The existing texts for Haskell aren’t using an informed pedagogical discipline. Everyone is winging it. This makes it more painful to learn Haskell than it needs to be. Another problem is the lack of integration and coverage. There’s a ton of materials covering “how do I arithmetic?” through to “what’s a typeclass?” but they rarely go much further than that. We should look to what successful educators in mathematics like V.I. Arnold have tried for ideas on how to fix the situation. We should also be more systematic and empirically informed in how we develop learning materials. Aesthetic fetishization drives most peoples’ tutorial design process, not effective pedagogy. You can see a similar problem with recommendations of works like Mac Lane’s Algebra as an introduction to algebra to people that have almost no mathematical background when it was intended for a totally different audience. This is fetishization without taking your intended audience into account. Consider that Arnold taught group theory to schoolchildren. Schoolchildren can be taught Haskell too.

Haskell is sufficiently different that we’re teaching people how to learn to program from scratch. The materials should reflect that and be informed by experience teaching Haskell.

Before I start talking about specific courses and books

This is a rundown of what’s worked and not worked about different materials for learning Haskell. If these materials hadn’t existed, I probably wouldn’t be a happy Haskell programmer today. Using Haskell for my 9-5 work and for my side projects has improved my life considerably.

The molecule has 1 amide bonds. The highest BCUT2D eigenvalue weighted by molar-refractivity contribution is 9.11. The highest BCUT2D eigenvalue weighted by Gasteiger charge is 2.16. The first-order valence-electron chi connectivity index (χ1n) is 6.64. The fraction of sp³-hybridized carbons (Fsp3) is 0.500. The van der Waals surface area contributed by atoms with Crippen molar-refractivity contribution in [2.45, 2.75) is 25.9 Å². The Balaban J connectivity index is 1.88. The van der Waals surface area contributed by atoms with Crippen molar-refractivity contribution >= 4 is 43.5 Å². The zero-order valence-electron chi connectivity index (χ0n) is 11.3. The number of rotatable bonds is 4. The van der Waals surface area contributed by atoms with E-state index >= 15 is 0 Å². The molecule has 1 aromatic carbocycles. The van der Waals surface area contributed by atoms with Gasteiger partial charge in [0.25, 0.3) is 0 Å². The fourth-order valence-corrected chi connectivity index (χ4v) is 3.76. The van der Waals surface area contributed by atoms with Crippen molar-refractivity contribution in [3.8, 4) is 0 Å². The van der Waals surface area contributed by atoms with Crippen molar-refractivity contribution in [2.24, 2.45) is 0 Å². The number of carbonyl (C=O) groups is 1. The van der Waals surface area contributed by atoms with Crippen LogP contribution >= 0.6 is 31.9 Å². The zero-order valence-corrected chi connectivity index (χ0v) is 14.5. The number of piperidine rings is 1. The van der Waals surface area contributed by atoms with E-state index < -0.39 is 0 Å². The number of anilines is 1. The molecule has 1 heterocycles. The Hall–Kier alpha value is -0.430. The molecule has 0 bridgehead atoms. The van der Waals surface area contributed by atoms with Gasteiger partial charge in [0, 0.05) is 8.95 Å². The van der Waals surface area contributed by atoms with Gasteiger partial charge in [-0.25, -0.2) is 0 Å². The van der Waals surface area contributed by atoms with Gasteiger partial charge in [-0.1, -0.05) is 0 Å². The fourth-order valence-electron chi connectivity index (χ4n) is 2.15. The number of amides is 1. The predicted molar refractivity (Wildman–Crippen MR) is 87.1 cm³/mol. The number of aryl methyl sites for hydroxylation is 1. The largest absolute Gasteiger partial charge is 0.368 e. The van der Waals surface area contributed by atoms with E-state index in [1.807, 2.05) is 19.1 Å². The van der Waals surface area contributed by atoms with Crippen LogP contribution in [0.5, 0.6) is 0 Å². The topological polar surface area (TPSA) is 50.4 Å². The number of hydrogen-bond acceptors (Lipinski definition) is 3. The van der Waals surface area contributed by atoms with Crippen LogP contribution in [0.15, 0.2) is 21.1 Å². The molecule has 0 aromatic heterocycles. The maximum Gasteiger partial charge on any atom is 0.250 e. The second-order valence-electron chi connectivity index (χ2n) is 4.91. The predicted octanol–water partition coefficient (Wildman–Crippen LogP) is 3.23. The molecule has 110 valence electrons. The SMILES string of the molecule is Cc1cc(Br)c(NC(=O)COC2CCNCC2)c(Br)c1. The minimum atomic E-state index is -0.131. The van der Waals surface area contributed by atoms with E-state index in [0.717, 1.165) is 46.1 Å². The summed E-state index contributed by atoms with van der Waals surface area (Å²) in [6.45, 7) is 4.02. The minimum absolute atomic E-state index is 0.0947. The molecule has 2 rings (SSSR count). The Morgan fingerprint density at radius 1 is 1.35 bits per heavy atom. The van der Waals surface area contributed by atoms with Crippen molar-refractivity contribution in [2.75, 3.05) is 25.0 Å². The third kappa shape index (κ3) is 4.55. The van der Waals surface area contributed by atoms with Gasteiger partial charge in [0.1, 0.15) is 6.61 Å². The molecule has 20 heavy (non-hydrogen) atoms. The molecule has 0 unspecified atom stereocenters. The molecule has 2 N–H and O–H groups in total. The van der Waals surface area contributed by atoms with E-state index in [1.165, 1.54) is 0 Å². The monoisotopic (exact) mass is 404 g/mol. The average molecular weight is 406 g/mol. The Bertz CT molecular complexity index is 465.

As a result, I owe our Haskell forebears a great deal for writing all this material. I am critiquing these materials because I think we can do a better job and that doing a better job is important so that other people can have as much fun programming as I do.

None of the critique is intended to hurt anybody’s feelings. I’ve held off writing a post like this for months because the idea of hurting the feelings any of the people that worked on these materials was shattering to me. I am doing this because:

  1. Haskell programmers that are already comfortable with the language seem to live in a bubble WRT learning Haskell

  2. I keep having to explain why I recommend BOOK_B but not BOOK_A to people in #haskell-beginners and I’d rather just link them this post.

I’ve taught a lot of people Haskell. This review is based on what has worked for a wide variety of people from people entirely new to programming (like my coauthor Julie) to long-time programmers like myself.

I gather personal anecdotes on what material has worked for people, but weight them differently depending on a number of variables. If you haven’t taught at least a handful of people Haskell one-on-one, most of the way through the basics and intermediate material, you are going to have some pedagogical blind spots.

My educational priorities

I want people to be able to use Haskell to make programs and to read other peoples’ code. I am not addressing the needs of category theorists or compiler authors.

I write programs for a living. Haskell makes my work pleasant and enables me to do a better job.

The way I teach is relatively principled, but it is a principled means to practical ends.

The reviews

cis194 Spring 2013